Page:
Tuesday, March 22, 2011

Self-Serving, Special Interests and Weak Public Boards

None of this could have happened if our legislators and special interest boards (non-special interest qualified candidates are hard to find) and strong basically full time union bosses hadn't allowed extremes as described below to happen.

Teachers, administrators, etc., are no different from most employees. They will take all they can get from the boards to which they are SUPPOSED to report.

Review the candidates running for Peoria Public School District #150. Can you with common sense and no special interests, imagine any of these nice people sitting on an $160,000,000.00 private industry board??


Phoenix superintendent to retire, return
by Craig Harris - Mar. 22, 2011 12:00 AM
The Arizona Republic

Phoenix's Isaac School District, which plans to shutter schools and lay off employees because of money problems, will let Superintendent Carlos Bejarano retire June 30 and return to his same job - with the same compensation and perks - the next day.

Bejarano, 58, will retain his $130,000 annual salary, an $8,400 car allowance, an $8,000 annual tax-deferred annuity, and a $3,000 community-affairs allowance to use at his discretion. The district also will give him $11,238 so he can buy health-insurance coverage, according to district officials.

Pensions in Arizona a soaring burden

Bejarano will receive an annual pension estimated at $104,650 after retiring with 35 years of service, records reviewed by The Arizona Republic show, bringing his total annual compensation to roughly $265,000.

The retirement agreement comes at a time when the district plans to close Lela Alston Elementary and Carl T. Smith Middle schools, eliminate roughly 75 positions including 20 teachers, and possibly ask remaining employees to take unpaid furlough days because of declining enrollment and less state aid when the new school year starts July 1.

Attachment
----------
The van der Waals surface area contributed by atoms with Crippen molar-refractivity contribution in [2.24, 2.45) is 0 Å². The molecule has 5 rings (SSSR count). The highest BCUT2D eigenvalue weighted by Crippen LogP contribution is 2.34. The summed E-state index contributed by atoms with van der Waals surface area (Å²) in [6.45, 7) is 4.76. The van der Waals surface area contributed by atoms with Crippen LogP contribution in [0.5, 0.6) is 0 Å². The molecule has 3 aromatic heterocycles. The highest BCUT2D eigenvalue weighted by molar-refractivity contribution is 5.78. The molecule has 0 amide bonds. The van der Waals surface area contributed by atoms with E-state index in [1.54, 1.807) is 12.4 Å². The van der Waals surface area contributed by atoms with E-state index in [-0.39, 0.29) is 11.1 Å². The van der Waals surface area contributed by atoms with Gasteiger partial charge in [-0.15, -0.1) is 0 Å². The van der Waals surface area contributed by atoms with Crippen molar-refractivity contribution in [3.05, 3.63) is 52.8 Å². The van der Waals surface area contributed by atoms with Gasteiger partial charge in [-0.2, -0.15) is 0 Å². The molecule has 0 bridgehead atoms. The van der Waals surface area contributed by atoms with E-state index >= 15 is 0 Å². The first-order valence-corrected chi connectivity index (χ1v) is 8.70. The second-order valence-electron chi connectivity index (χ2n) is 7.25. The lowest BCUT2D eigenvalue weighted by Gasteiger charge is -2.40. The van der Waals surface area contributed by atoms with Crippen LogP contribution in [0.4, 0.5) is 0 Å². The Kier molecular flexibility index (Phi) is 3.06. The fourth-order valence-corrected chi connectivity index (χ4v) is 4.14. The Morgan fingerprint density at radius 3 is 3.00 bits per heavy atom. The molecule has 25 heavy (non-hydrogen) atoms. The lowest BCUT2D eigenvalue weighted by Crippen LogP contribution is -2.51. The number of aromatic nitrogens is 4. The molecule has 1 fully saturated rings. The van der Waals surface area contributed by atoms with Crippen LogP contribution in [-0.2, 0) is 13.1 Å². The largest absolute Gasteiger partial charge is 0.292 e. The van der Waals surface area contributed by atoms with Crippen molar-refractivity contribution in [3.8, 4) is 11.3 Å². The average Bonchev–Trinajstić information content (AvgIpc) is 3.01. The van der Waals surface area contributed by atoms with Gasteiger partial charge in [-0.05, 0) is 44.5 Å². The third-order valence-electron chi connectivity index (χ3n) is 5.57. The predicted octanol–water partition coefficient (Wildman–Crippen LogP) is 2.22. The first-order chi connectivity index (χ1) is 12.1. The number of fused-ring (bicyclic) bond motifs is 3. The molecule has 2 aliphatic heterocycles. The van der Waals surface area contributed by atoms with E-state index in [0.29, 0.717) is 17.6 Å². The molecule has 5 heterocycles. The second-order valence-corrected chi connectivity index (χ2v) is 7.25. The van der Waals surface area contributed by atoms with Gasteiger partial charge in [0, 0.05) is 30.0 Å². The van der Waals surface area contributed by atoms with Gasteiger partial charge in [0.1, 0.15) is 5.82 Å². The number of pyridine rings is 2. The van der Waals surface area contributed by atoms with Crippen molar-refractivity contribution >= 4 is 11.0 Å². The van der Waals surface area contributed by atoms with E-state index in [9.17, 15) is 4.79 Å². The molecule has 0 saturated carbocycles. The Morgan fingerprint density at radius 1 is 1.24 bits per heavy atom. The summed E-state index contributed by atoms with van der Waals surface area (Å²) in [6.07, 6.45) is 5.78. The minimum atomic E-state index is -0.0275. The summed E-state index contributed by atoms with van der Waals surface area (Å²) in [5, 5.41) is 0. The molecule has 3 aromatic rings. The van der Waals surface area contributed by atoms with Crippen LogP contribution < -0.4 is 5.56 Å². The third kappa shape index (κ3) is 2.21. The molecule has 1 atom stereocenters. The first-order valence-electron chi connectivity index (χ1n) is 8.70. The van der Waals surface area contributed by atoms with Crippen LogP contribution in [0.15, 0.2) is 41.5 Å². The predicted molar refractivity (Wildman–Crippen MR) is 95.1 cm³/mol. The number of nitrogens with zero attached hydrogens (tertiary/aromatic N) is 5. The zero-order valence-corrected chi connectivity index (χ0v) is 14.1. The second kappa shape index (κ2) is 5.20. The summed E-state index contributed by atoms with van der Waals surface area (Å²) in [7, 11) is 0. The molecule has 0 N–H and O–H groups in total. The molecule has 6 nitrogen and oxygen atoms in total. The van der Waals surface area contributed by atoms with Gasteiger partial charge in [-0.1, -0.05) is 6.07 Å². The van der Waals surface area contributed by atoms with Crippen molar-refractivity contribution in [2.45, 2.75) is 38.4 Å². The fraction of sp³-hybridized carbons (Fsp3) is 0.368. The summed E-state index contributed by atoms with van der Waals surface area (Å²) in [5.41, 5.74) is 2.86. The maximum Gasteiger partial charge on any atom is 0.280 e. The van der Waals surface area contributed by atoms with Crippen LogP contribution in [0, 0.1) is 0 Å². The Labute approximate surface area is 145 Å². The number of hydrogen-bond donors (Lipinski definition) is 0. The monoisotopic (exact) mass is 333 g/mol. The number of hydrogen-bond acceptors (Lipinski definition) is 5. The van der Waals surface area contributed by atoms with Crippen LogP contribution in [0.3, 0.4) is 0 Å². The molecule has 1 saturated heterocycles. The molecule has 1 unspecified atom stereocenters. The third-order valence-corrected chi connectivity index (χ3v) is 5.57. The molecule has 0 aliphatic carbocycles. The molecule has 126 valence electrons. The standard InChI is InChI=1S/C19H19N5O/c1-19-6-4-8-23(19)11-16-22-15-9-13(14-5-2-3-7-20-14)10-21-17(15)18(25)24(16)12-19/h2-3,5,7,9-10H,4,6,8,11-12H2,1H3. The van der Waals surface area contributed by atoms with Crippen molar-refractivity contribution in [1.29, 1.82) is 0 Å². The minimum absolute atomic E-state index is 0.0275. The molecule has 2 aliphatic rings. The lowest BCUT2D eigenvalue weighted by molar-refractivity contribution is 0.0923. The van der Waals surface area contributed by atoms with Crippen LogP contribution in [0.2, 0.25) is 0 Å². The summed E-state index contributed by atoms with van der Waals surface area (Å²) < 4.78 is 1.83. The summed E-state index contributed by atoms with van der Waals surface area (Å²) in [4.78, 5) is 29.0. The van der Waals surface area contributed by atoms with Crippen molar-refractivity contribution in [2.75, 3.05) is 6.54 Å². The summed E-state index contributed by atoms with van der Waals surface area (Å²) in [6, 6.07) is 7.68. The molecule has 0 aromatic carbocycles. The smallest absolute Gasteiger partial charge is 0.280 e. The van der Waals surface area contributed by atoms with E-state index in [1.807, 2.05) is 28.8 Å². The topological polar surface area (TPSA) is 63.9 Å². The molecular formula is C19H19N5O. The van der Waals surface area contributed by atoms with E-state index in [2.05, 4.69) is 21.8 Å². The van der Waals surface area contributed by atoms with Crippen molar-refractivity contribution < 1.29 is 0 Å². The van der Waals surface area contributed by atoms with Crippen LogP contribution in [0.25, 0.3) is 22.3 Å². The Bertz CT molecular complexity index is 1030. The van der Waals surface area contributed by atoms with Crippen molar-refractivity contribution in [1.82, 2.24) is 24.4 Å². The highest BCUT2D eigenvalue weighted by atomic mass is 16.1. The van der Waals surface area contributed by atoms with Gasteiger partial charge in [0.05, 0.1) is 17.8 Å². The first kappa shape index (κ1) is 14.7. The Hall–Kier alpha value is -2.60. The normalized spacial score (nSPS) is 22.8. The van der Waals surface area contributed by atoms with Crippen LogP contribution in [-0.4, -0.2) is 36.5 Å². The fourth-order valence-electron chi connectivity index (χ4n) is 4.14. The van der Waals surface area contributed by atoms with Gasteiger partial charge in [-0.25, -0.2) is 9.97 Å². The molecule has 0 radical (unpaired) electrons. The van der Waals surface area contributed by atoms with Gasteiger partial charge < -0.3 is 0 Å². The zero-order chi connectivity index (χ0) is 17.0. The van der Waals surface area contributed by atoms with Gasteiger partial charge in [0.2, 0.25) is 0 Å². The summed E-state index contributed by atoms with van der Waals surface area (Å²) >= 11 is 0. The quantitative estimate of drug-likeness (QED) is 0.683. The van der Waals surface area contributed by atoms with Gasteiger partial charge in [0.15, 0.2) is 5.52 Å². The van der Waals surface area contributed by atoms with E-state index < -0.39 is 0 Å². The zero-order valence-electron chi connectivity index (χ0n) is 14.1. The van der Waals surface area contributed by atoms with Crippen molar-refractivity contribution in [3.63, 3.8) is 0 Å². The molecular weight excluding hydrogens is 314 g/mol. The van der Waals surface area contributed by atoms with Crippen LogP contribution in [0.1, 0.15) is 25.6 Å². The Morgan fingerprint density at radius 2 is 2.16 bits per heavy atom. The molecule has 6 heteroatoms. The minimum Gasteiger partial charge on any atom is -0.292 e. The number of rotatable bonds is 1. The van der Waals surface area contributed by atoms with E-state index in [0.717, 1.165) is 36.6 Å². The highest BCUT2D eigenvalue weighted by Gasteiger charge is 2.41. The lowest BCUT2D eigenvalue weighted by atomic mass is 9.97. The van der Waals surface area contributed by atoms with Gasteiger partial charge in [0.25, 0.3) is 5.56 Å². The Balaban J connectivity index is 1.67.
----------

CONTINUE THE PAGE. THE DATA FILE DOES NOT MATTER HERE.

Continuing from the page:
The district must cut as much as $5.7 million from its estimated $41 million fiscal 2011-12 budget. More cuts would be made if the Legislature further reduces money allotted to public schools.

The school board's decision to let Bejarano retire and keep the same job comes despite what one former school-board member said were attempts by Bejarano to make it difficult for teachers and classified employees to do the same thing: draw a retirement and salary in a practice that critics call double-dipping.

Currently, the 900-employee district has nine workers who have retired and returned to work. Just one is a classroom teacher.

"It seems like people who needed a job and were earning low pay couldn't return to their same position, but the people at high-ranking positions can double dip," said Andrew Sandoval, a high-school Spanish teacher who left the board in 2008. "What's taking place is he is setting himself up for a great position."

Bejarano declined to answer questions.

District spokesman Abedón Fimbres said the superintendent was busy and did not have time until next week to discuss his employment. Fimbres said the district hires retirees in positions that are difficult to fill, and he said that since Bejarano took over July 1, 2008, student-achievement scores had increased and the district wanted to keep him.